Klein points out that the US political system operates according to the logic and incentives that our polarized society imposes upon it. He writes that divisive and fear-mongering politicians aren’t necessarily evil or malicious people. Instead, they’re responding rationally to their political incentives—and those incentives are to demonize and antagonize the other party. In other words, it’s politically advantageous for politicians to refuse to compromise and to stir up the most partisan reactions among their supporters. Electorally speaking, it pays to be a divider.

Part 3: Polarization Has Affected the Two Major Parties Differently

Klein writes that while polarization has affected the composition and electoral strategies of both major parties, its effects have not been equal—instead, he observes, the Republican Party has been far more deeply distorted by polarization than the Democratic Party.

The Diversity of the Democratic Party

Klein argues that the Democratic Party has been less vulnerable to polarization because of its diverse makeup. Democrats, he writes, are a broad coalition of different racial, religious, and other demographic groups. Within those demographic groups, there’s also lots of ideological diversity. For example, although they remain staunchly Democratic, lots of Black and Latino voters have socially conservative views, particularly on issues related to gender and sexual orientation.

The diverse composition of the party’s base acts as a moderating influence and a check on polarization: Candidates need to win over a broad demographic and ideological coalition to be nominated, and they need to compromise once they’re in office. Left-wing activists, argues Klein, do not control the Democratic Party or set its agenda—rather, they are one constituency among many that Democratic politicians need to cater to. Thus, Democrats can’t be pulled too far left, because if they did, they wouldn’t be able to hold their coalition together.

The Uniformity of the GOP 

According to Klein, the GOP is more vulnerable to polarization because of its comparatively homogeneous and uniform composition. Unlike the Democratic Party, the GOP is dominated by a single ideological and demographic group—white conservative Christians.

Klein writes that this uniformity does give Republicans some real political advantages: They’re able to achieve a level of internal cohesion and discipline that Democrats lack. Republican politicians don’t have to cater to as many groups with competing interests to keep their coalition together.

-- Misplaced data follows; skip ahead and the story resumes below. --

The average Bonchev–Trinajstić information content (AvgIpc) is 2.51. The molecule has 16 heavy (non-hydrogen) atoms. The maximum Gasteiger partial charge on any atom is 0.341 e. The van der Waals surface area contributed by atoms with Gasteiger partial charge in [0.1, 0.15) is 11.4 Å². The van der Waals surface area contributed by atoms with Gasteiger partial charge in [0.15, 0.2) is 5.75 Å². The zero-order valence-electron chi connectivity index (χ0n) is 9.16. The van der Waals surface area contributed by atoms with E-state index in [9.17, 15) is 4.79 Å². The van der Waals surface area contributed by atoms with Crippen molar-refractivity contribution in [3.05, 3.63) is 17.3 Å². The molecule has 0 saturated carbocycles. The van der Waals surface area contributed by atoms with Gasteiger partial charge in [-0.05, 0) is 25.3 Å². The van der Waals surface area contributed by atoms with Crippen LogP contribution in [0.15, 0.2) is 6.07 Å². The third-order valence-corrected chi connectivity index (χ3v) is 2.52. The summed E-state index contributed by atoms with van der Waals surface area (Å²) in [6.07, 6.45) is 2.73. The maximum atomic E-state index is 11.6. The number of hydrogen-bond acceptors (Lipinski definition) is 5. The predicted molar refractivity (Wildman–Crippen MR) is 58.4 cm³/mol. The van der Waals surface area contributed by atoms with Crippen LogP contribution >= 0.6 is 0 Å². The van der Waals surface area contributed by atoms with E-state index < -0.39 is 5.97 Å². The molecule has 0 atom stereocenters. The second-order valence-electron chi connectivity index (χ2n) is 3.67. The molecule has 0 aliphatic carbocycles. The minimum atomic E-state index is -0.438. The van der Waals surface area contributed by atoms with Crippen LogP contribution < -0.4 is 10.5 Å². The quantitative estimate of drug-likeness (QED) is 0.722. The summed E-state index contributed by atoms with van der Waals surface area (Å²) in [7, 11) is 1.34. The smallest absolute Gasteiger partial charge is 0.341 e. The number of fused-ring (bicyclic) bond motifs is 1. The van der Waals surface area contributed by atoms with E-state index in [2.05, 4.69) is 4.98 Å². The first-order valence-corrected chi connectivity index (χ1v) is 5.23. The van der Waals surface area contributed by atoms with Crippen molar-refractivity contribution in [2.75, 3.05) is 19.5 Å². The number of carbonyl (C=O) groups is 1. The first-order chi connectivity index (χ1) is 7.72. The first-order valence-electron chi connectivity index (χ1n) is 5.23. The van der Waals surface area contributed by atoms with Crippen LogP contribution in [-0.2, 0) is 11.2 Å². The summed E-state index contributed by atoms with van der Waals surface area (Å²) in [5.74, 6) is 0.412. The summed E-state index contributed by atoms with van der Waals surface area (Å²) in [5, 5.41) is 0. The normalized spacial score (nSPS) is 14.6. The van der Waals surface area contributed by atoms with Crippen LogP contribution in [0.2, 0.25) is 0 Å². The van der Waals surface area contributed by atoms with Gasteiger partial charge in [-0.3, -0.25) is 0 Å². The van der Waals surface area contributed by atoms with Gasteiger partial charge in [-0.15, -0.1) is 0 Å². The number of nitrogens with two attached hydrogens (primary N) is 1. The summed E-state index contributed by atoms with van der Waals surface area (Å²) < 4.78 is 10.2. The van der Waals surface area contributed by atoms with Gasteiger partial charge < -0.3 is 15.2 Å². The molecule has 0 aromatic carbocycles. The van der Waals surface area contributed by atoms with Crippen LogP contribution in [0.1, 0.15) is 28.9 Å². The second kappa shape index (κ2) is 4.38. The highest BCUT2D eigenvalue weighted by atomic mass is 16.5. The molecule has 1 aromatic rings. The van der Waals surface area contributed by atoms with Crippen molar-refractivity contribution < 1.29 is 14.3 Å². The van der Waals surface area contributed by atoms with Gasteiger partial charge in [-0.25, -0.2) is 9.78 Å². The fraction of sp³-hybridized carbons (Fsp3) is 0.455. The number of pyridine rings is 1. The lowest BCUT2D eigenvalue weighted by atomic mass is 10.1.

But, because the party is largely synonymous with a single identity group, Republican voters are also more susceptible to identity-based appeals and provocations than their Democratic counterparts.

Part 4: Responding to Polarization

After exploring the history and roots of polarization and its different impact on the two major political parties, Klein suggests ways to reduce polarization’s impact. In this last section, we’ll explore his ideas for how certain institutional reforms can reduce the impact and incentives for polarization, as well as how individuals can resist the pull of divisive identity-based political appeals. 

Reduce Polarization Through Electoral Reforms

Klein recommends a set of reforms to American political institutions that he argues will reduce politicians’ incentives to stoke division and resentment by forcing them to compete on a more level playing field. Three reforms Klein proposes to break up this push toward ever-greater polarization are:

  • Replacing the Electoral College with a direct popular vote for the presidency
  • Creating multi-member districts
  • Changing the rules of the US Senate to eliminate the filibuster
Institutional Reform #1: Replace the Electoral College

Klein proposes replacing the Electoral College with a direct popular election for the presidency. 

According to Klein, the mechanics of the Electoral College create a built-in advantage for low-population, rural, and predominantly white states over high-population, urban, and ethnically diverse states—effectively boosting Republicans while handicapping Democrats. And, Klein writes, in two of the last six presidential elections, the anti-democratic flaws of the Electoral College have resulted in the Republican loser of the popular vote winning the presidency—George W. Bush in 2000 and Donald Trump in 2016.

Klein argues that replacing this system with a direct popular election for the presidency would deny Republicans their automatic advantage in presidential elections and force them to compete on a more level playing field. If they were forced to appeal to a majority of all voters instead of just their partisan base, Republicans would have far less incentive to engage in a polarizing style of politics. Instead, they would be compelled to reach out to and win over more middle-of-the-road voters and voters who don’t already share their ideology.

Institutional Reform #2: Create Multi-Member Districts

Another reform Klein proposes is creating multi-member districts, in which more than one candidate can win a seat. This would be a significant departure from the US’s current system of winner-take-all, single-member districts.